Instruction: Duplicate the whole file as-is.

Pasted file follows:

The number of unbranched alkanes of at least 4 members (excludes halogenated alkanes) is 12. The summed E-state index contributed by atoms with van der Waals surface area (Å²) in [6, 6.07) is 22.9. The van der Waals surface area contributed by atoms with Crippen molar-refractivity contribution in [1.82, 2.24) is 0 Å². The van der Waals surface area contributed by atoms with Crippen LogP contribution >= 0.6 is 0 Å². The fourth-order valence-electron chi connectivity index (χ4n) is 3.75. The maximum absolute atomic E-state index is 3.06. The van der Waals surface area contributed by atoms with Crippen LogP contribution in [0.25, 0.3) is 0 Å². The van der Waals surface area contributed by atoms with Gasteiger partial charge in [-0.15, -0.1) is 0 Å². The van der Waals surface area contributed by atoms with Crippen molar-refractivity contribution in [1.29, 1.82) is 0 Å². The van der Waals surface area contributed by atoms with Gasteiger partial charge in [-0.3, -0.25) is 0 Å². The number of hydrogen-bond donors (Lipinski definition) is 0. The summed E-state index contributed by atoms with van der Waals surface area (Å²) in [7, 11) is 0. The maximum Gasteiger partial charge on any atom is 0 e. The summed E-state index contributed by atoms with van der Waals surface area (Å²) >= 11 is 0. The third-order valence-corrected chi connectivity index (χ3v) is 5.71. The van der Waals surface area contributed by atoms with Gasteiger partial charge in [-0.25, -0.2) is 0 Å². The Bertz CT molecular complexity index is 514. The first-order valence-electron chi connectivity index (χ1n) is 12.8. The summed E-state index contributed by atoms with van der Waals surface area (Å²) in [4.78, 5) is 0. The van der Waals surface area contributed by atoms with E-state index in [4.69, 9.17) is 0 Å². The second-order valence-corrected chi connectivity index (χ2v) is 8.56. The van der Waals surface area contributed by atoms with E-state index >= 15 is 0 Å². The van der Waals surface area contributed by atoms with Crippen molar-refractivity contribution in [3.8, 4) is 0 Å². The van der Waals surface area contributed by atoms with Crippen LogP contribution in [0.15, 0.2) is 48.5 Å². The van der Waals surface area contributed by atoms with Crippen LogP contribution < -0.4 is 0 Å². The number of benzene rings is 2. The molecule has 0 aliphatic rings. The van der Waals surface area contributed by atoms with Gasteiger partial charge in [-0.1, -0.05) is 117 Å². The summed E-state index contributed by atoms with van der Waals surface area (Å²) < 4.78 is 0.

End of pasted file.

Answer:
The number of unbranched alkanes of at least 4 members (excludes halogenated alkanes) is 12. The summed E-state index contributed by atoms with van der Waals surface area (Å²) in [6, 6.07) is 22.9. The van der Waals surface area contributed by atoms with Crippen molar-refractivity contribution in [1.82, 2.24) is 0 Å². The van der Waals surface area contributed by atoms with Crippen LogP contribution >= 0.6 is 0 Å². The fourth-order valence-electron chi connectivity index (χ4n) is 3.75. The maximum absolute atomic E-state index is 3.06. The van der Waals surface area contributed by atoms with Crippen LogP contribution in [0.25, 0.3) is 0 Å². The van der Waals surface area contributed by atoms with Gasteiger partial charge in [-0.15, -0.1) is 0 Å². The van der Waals surface area contributed by atoms with Crippen molar-refractivity contribution in [1.29, 1.82) is 0 Å². The van der Waals surface area contributed by atoms with Gasteiger partial charge in [-0.3, -0.25) is 0 Å². The number of hydrogen-bond donors (Lipinski definition) is 0. The summed E-state index contributed by atoms with van der Waals surface area (Å²) in [7, 11) is 0. The maximum Gasteiger partial charge on any atom is 0 e. The summed E-state index contributed by atoms with van der Waals surface area (Å²) >= 11 is 0. The third-order valence-corrected chi connectivity index (χ3v) is 5.71. The van der Waals surface area contributed by atoms with Gasteiger partial charge in [-0.25, -0.2) is 0 Å². The Bertz CT molecular complexity index is 514. The first-order valence-electron chi connectivity index (χ1n) is 12.8. The summed E-state index contributed by atoms with van der Waals surface area (Å²) in [4.78, 5) is 0. The van der Waals surface area contributed by atoms with E-state index in [4.69, 9.17) is 0 Å². The second-order valence-corrected chi connectivity index (χ2v) is 8.56. The van der Waals surface area contributed by atoms with E-state index >= 15 is 0 Å². The van der Waals surface area contributed by atoms with Crippen molar-refractivity contribution in [3.8, 4) is 0 Å². The van der Waals surface area contributed by atoms with Crippen LogP contribution in [0.15, 0.2) is 48.5 Å². The van der Waals surface area contributed by atoms with Crippen LogP contribution < -0.4 is 0 Å². The number of benzene rings is 2. The molecule has 0 aliphatic rings. The van der Waals surface area contributed by atoms with Gasteiger partial charge in [-0.1, -0.05) is 117 Å². The summed E-state index contributed by atoms with van der Waals surface area (Å²) < 4.78 is 0.